Common Oceans
One activity dominated the week for ATF, Common Oceans team, and even Ross Wanless – the training of Indonesian fisheries observers. The key objective was to upskill them to the point where they can undertake scientific, experimental research onboard an Indonesian fishing vessel. Several other aspects of seabird bycatch in tuna longline operations were covered, and turtle bycatch issues. We are confident that after this week of collaboration, the relationship between BirdLife South and Indonesia’s fisheries management authority has been strengthened, and that, in addition to undertaking research, the regular fisheries data they collect will be a useful contribution to the final global seabird bycatch assessment.
Albatross Task Force
Andrea Angel and Reason Nyengera were involved in the training of Indonesian Observers as part of the Common Oceans project. Andrea prepared the draft Memorandum of understanding for managing the observer deployments between CapMarine and BLSA. She also set working objectives for the upcoming science meeting  at the South-East Atlantic Fisheries Organization. Reason Nyengera finalised data entry from his last sea trip. Philip Augustyn signed on as a Service Provider, to assist the ATF with meeting it’s at-sea data collection and outreach objectives for the domestic tuna longline fleet. Philip left on Friday onboard the Ubuntu, and we expect him to be at sea for 15-20 days. The Common Oceans project covers the costs of Philips work, and Brownyn has put his name forward to take up the vacant Port-based Outreach Officer post; we anticipate that he’ll be appointed by the UN Food and Agriculture Organisation to that part-time post before we close in December. Andrea and Ross spend several hours in Hout Bay harbour on Friday, discussing challenges with seabird bycatch mitigation measures that one of the skippers is experiencing.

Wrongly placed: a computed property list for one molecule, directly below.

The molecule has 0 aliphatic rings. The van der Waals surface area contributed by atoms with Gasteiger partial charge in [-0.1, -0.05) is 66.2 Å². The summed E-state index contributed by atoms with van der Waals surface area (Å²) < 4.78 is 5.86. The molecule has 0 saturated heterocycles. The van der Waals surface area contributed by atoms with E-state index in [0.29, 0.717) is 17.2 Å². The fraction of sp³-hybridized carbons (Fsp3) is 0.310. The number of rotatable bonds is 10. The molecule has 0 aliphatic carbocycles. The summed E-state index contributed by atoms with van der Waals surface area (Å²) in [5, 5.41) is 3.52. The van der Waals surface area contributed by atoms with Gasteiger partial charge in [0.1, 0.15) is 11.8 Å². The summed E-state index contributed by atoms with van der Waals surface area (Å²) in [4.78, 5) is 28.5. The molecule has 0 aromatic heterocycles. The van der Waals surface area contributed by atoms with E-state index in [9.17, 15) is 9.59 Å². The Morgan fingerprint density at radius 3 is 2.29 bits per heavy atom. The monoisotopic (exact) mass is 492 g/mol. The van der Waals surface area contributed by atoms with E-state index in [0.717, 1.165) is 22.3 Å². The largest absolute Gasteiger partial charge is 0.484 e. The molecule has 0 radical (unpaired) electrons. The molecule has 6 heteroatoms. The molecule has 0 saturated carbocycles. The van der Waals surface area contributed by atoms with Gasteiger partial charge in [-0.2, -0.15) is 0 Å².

African Penguins
Christina Hagen attended an African Penguin Population Reinforcement Working Group meeting. This group is responsible for attempts to bolster and increase the penguin population. She also travelled to Plett to meet with partners working on the proposed new colony site there and attend the release of rehabilitated penguins on Saturday. Taryn Morris trained two people on AS@S protocols for upcoming sea trips. She also engaged with several collaborators on the island closure experiment regarding data availability and progress in preparation for next week’s small pelagic meeting. Taryn presented an overview of the Seabird Conservation Programme work at the Cape Bird Club and was delighted with the interest and enthusiasm shown for our work.
Ross Wanless met with RSPB colleagues and Guy Preston from Working for Water/Department of Environmental Affairs (DEA) on Sunday to discuss the mouse eradication efforts at Marion and Gough. Ross then presented the fundraising website that BLSA has developed to the Marion Island steering committee meeting on Monday;  it was well received, but there is a need from DEA to endorse BLSA’s fundraising efforts before it goes public. Ross also spent Tuesday meeting with the renowned novelist and journalist, Jon Franzen, who is developing a story on seabird conservation for National Geographic; it is hoped that when this is published (July 2018), we can used it to launch the crowd-sourced fundraising website. Jon will join Ross and Taryn onboard a boat on Sunday, as they lead the Indonesian seabird ID training pelagic trip. Ross also had many discussions and sent many emails about the Common Oceans seabird bycatch assessment workshops, trying to keep as many countries engaged in the process as possible; it’s not proving a simple matter, despite the success of the two meetings earlier this year and the looming data of February 2018 for the data-preparation workshop.